6. What were your initial impressions of Dina FaNelli? After learning what happened to Ani at Dean’s party, Dina “told me I was not the daughter she raised.” What values did Dina impart? Do you think she was a good mother? Why or why not?

7. During Ani’s junior year of high school, she takes a trip to New York City with her classmates. How is this trip a watershed moment for her? Contrast the reality of her life in New York City with the vision of her future that she had then. Has she achieved the success she dreamed of? How does Ani measure success? Does this change by the novel’s conclusion? In what ways?

8. Although Ani initially distrusts the documentary director, Aaron, she begins to think of him as “kind, rather than leering.” What causes Ani to change her mind? Do you think Aaron has her best interests at heart? Ani’s burgeoning trust of Aaron ultimately leads her to wonder “if that had been the reality all along, and, if it was, what else I’d read wrong.” Many of the characters in this book struggle to distinguish their perceptions from reality. Are there any who are particularly adept at it? If so, who are they? Discuss how they manage to do it.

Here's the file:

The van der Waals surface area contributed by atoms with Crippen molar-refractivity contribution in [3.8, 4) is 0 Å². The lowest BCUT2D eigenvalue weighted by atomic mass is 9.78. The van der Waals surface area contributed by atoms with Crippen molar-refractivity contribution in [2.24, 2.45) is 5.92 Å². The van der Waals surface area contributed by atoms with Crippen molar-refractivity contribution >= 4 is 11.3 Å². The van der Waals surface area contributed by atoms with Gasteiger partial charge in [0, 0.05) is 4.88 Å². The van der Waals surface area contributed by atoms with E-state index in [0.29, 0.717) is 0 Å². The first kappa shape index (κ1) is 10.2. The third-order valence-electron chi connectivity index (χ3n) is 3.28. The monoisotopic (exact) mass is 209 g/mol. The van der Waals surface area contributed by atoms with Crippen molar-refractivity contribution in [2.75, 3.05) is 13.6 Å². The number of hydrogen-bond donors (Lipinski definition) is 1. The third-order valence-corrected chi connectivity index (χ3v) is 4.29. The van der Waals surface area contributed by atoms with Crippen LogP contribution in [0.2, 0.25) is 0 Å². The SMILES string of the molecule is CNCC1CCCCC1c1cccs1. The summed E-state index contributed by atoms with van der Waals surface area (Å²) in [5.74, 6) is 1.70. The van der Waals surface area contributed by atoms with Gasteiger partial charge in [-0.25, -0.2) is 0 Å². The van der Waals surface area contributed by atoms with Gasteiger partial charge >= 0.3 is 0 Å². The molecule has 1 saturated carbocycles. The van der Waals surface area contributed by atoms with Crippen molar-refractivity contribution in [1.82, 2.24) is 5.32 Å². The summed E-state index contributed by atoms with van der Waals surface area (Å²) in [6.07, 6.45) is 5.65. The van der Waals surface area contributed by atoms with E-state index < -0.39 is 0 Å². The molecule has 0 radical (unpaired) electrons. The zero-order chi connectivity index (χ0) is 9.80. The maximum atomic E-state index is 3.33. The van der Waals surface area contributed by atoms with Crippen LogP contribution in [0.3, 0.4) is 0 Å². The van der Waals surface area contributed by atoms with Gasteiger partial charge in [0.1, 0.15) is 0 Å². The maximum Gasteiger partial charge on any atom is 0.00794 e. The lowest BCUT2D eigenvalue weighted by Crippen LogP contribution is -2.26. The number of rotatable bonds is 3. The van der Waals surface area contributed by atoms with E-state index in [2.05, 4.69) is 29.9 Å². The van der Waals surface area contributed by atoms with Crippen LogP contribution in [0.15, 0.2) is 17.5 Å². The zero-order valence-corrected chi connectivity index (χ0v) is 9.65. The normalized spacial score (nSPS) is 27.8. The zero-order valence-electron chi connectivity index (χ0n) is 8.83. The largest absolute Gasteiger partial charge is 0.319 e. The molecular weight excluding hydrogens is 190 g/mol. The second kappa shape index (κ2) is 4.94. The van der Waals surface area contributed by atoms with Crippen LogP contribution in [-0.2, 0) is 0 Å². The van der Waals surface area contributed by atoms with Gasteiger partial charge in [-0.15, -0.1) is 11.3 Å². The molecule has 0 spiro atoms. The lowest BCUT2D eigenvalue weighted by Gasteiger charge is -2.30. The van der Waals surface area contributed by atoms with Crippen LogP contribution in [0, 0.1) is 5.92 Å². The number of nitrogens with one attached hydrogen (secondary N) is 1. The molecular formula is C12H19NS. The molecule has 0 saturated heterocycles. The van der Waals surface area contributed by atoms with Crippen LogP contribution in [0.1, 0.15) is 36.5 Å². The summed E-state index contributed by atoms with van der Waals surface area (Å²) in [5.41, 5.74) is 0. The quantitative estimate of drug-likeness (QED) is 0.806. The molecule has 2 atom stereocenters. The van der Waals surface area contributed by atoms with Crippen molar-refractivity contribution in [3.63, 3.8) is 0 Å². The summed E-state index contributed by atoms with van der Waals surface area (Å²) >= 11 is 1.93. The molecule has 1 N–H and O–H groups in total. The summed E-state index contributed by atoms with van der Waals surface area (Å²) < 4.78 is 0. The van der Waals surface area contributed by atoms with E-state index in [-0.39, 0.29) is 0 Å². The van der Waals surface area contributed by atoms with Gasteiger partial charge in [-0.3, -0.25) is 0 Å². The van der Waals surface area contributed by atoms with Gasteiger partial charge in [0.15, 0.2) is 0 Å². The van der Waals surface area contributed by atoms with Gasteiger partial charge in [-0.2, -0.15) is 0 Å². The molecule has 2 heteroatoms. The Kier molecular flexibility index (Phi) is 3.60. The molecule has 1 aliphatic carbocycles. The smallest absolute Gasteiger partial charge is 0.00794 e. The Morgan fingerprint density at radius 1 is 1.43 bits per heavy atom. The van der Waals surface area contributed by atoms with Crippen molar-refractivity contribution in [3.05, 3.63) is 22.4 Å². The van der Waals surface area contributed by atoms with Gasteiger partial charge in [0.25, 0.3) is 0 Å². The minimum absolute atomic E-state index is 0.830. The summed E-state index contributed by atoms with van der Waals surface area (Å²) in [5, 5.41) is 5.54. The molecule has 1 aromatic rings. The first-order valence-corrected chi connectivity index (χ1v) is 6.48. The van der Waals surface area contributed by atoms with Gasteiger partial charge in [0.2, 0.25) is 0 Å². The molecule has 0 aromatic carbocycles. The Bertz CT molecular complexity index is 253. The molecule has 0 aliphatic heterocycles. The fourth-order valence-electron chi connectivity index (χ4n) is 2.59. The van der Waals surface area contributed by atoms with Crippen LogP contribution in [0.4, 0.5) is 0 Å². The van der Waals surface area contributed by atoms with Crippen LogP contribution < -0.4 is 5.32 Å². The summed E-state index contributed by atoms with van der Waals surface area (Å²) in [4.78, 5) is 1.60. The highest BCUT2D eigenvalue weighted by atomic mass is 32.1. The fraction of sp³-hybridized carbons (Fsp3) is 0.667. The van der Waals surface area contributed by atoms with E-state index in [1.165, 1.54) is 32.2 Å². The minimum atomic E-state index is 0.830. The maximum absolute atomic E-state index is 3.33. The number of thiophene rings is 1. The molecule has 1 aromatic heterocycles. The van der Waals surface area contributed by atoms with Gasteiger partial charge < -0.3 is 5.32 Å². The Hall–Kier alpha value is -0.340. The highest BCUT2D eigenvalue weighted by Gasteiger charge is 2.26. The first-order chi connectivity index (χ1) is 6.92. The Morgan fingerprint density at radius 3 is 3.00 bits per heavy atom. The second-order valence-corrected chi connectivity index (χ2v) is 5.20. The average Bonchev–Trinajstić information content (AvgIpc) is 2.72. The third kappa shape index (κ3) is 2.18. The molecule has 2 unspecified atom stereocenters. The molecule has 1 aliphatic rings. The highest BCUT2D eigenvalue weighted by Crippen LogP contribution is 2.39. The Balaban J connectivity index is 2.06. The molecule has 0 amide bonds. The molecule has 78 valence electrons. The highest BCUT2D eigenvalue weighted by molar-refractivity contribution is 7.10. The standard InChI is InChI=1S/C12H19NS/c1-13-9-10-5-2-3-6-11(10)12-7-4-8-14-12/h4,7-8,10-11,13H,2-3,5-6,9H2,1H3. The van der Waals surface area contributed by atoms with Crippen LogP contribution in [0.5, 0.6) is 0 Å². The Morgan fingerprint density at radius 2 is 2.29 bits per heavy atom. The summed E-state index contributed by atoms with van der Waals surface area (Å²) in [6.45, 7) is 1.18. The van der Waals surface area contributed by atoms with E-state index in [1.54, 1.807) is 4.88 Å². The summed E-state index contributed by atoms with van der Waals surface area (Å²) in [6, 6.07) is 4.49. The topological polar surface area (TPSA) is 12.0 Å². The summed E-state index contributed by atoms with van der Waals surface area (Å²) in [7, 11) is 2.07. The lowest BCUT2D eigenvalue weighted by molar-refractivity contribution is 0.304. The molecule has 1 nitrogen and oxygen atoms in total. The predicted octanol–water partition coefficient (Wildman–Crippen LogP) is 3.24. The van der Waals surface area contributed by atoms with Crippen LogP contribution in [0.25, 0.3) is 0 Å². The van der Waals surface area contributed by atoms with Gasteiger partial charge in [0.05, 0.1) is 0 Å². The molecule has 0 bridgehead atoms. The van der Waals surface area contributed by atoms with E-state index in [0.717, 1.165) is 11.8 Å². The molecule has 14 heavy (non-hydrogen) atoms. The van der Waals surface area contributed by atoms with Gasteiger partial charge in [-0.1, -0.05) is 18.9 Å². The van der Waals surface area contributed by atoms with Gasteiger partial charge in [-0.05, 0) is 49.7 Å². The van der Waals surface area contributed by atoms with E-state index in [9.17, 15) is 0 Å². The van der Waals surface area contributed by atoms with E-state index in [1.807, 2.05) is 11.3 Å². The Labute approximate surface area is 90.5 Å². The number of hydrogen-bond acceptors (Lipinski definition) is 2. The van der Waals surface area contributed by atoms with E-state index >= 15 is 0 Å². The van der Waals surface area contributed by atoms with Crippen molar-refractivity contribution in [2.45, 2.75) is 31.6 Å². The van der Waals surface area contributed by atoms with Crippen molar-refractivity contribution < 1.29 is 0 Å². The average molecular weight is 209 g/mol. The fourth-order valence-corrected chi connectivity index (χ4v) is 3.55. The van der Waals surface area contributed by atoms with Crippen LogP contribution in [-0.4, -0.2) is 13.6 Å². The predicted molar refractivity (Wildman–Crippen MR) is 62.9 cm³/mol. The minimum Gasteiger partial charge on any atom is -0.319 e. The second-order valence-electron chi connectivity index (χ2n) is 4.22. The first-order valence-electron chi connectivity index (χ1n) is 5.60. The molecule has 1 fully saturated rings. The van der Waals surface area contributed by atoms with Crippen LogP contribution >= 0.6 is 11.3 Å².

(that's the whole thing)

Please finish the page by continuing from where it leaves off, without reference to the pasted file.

9. Explain the significance of the title of the book. When Ani is called the “‘luckiest girl alive,’” the phrase is used derisively. Who describes her as such and why? By the conclusion of the book, did you think Ani was lucky? If so, in what way?

10. What do you think led to the tragedy at Bradley? Could it have been prevented, and, if so, how? What role, if any, does Ani play in the tragedy?

11. After Luke meets Ani’s parents, he says “I can’t believe I’m the one who got to save you.” Discuss Luke’s relationship with Ani. Do you think he did save her from her past? Why is he so reluctant to speak with Ani about it? Did you think Luke and Ani were well suited?

12. Discuss the structure of the book. What’s the effect of alternating between Ani’s current life and her freshman year at Bradley? Did learning about Ani’s past help you better understand her current actions? Did your feelings about Ani change as you learned more about her? If so, how?

13. Ani tells Andrew Larson that she is wary of participating in the documentary because “‘I don’t know what the bent is. I know what the editing process can do.’” Are Ani’s reservations justified? Many of the characters edit their versions of events, often to fit self-serving narratives. When Ani is interviewed by Dr. Anita Perkins, Ani “had to guide everyone in my direction with swift surety, otherwise they would dig, dig, dig.” What effect does Ani’s distortion of the truth have on her life and the lives of those around her? Are there other characters who are lying by omission? Who are they and what are their motivations?

14. Why is Ani is desperate to be friends with Hilary and Olivia. What sacrifices is she willing to make to keep their friendship? Contrast Ani’s friendship with Hilary and Olivia with her friendship with Nell. Do you think that Nell is a good friend? In what ways?
(Questions issued by the publisher.)